The democratisation of technology and the transformation of society that it facilitated are impacting virtually every major industry. In high tech manufacturing, the trends are causing an upheaval. No matter how innovative, flashy, or anticipated a product might be, high tech companies can also get punished in the marketplace if those products don’t measure up to quality.
The right technology can help high tech manufacturers
Fortunately, advances in information technology (IT) have kept pace with these changes and can help leaders at high tech companies better understand how major trends are impacting their companies and what they can do about it.
For instance, a new generation of collaboration capabilities embedded in traditional enterprise solutions allow a manufacturer’s employees and (when appropriate) a partners’ employees to share information, streamline workflows, and better understand the business context and implications of their actions.
Big Data analytics and cognitive computing (such as data mining, pattern recognition, and natural language simulation that mimic the way the human brain works) are some of the other tools available that can help manufacturers develop effective responses to these external changes.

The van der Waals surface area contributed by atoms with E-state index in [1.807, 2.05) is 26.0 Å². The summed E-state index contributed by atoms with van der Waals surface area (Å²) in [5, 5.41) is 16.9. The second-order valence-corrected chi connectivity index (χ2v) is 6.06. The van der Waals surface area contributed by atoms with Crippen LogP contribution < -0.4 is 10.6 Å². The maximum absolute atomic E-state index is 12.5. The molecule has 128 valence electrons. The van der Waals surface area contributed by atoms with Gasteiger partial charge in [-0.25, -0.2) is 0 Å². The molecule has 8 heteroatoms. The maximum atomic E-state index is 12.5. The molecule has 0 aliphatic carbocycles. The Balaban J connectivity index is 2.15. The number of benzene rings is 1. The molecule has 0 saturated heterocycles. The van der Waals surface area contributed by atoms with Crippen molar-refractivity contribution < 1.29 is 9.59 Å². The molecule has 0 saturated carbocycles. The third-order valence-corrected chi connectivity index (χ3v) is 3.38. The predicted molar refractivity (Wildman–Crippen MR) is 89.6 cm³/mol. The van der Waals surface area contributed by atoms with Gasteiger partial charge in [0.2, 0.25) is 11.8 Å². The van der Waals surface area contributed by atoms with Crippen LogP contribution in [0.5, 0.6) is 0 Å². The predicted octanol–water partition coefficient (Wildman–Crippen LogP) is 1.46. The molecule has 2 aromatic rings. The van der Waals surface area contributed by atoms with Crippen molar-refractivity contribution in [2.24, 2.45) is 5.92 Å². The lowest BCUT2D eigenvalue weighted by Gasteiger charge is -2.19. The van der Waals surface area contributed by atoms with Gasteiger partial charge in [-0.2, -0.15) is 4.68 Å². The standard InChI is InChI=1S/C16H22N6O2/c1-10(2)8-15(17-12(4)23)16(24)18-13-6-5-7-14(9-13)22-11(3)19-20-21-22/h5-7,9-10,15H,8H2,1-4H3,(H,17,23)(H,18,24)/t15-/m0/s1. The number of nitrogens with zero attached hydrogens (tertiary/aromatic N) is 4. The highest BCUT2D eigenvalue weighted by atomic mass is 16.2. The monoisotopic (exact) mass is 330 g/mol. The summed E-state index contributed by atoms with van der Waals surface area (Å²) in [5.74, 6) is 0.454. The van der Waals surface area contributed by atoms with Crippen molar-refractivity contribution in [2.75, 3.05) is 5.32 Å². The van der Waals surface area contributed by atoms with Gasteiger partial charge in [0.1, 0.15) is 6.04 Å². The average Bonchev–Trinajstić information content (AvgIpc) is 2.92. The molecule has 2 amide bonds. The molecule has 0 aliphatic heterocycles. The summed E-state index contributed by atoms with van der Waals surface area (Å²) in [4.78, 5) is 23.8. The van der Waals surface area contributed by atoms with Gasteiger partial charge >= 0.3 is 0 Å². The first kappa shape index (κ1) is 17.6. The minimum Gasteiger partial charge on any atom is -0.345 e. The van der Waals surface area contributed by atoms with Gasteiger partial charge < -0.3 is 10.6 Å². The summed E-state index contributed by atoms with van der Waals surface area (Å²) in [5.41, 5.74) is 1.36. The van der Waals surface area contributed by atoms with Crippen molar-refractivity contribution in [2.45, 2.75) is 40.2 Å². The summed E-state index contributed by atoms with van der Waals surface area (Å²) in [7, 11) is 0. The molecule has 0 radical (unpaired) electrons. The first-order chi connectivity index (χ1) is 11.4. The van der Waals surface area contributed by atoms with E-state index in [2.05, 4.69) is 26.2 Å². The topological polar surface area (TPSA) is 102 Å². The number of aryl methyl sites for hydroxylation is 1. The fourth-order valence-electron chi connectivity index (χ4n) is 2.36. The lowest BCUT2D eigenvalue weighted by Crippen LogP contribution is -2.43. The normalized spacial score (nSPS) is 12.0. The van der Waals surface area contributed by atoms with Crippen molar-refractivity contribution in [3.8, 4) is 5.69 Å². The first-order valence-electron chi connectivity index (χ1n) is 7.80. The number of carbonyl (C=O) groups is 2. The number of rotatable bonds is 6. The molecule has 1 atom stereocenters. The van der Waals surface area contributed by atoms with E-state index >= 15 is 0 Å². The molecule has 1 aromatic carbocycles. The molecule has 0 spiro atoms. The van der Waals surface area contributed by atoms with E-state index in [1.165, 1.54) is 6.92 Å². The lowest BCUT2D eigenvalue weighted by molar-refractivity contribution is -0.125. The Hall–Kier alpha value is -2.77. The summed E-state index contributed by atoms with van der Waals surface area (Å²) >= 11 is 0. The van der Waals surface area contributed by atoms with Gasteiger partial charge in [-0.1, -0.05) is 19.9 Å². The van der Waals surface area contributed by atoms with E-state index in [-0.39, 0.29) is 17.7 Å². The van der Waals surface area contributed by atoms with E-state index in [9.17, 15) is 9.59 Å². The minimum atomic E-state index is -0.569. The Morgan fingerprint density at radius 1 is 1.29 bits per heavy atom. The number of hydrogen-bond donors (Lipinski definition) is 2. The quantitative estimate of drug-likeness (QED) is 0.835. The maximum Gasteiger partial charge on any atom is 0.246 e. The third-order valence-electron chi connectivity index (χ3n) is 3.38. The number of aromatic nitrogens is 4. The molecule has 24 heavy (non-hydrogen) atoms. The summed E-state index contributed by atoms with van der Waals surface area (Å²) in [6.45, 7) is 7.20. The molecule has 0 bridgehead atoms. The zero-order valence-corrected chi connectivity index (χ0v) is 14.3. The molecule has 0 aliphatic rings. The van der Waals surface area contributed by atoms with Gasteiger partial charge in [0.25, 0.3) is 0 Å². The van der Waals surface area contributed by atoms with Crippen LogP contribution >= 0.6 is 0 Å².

Adopting a cloud computing strategy can help high tech manufacturers significantly reduce IT capital investment requirements to free up resources to invest in other initiatives that help facilitate business transformation. With a cloud strategy, manufacturers can scale IT infrastructures faster to respond to new business opportunities. These advanced capabilities can be deployed to support a new “as a service” business model.
To successfully address prevailing industry trends, high tech manufacturing executives need to understand the significant role technology can play in to building synergy between their companies and companies of other industries.
This will likely take a multi-step approach. First, high tech manufacturers need to gain insight into the root causes of the changes taking place in their markets. Manufacturers then need to use this insight to help uncover where there are new opportunities. Only then can manufacturers seek out new partnerships in new industries to better position their companies for the industry’s changing dynamics.
The situation calls for bold actions. High tech manufacturers will likely see increasing opportunities to partner with non-high tech product companies that are attempting to meet their customers’ demands for enhanced technological capabilities. Of course, these high tech companies’ competitors will also be presented with the same opportunities. By investing the time to truly understand the market forces requiring partnerships between the high tech industry and other non-high tech industries, and then using this knowledge to develop a strategic response, manufacturers will be able to turn a challenge into an opportunity.